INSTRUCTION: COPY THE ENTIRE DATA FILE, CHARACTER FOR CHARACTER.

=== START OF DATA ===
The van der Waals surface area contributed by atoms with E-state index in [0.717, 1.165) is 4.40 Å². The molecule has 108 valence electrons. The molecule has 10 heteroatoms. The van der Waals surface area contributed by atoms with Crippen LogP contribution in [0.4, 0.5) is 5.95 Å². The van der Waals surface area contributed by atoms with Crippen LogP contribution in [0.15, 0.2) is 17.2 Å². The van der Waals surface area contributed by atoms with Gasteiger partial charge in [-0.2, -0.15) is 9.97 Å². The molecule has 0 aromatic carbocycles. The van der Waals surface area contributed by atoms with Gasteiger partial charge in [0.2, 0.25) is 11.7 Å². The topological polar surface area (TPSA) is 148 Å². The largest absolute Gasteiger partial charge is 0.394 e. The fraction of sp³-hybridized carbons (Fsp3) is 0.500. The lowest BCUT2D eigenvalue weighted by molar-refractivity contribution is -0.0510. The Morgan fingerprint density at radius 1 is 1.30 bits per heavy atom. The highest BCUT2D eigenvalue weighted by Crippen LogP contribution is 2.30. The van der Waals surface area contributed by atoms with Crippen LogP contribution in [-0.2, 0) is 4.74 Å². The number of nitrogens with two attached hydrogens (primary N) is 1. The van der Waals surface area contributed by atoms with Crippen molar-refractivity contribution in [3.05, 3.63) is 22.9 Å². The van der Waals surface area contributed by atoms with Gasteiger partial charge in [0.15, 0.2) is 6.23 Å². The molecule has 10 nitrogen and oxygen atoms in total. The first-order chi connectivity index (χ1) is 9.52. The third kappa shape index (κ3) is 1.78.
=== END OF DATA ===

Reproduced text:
The van der Waals surface area contributed by atoms with E-state index in [0.717, 1.165) is 4.40 Å². The molecule has 108 valence electrons. The molecule has 10 heteroatoms. The van der Waals surface area contributed by atoms with Crippen LogP contribution in [0.4, 0.5) is 5.95 Å². The van der Waals surface area contributed by atoms with Crippen LogP contribution in [0.15, 0.2) is 17.2 Å². The van der Waals surface area contributed by atoms with Gasteiger partial charge in [-0.2, -0.15) is 9.97 Å². The molecule has 0 aromatic carbocycles. The van der Waals surface area contributed by atoms with Gasteiger partial charge in [0.2, 0.25) is 11.7 Å². The topological polar surface area (TPSA) is 148 Å². The largest absolute Gasteiger partial charge is 0.394 e. The fraction of sp³-hybridized carbons (Fsp3) is 0.500. The lowest BCUT2D eigenvalue weighted by molar-refractivity contribution is -0.0510. The Morgan fingerprint density at radius 1 is 1.30 bits per heavy atom. The highest BCUT2D eigenvalue weighted by Crippen LogP contribution is 2.30. The van der Waals surface area contributed by atoms with Crippen LogP contribution in [-0.2, 0) is 4.74 Å². The number of nitrogens with two attached hydrogens (primary N) is 1. The van der Waals surface area contributed by atoms with Crippen molar-refractivity contribution in [3.05, 3.63) is 22.9 Å². The van der Waals surface area contributed by atoms with Gasteiger partial charge in [0.15, 0.2) is 6.23 Å². The molecule has 10 nitrogen and oxygen atoms in total. The first-order chi connectivity index (χ1) is 9.52. The third kappa shape index (κ3) is 1.78.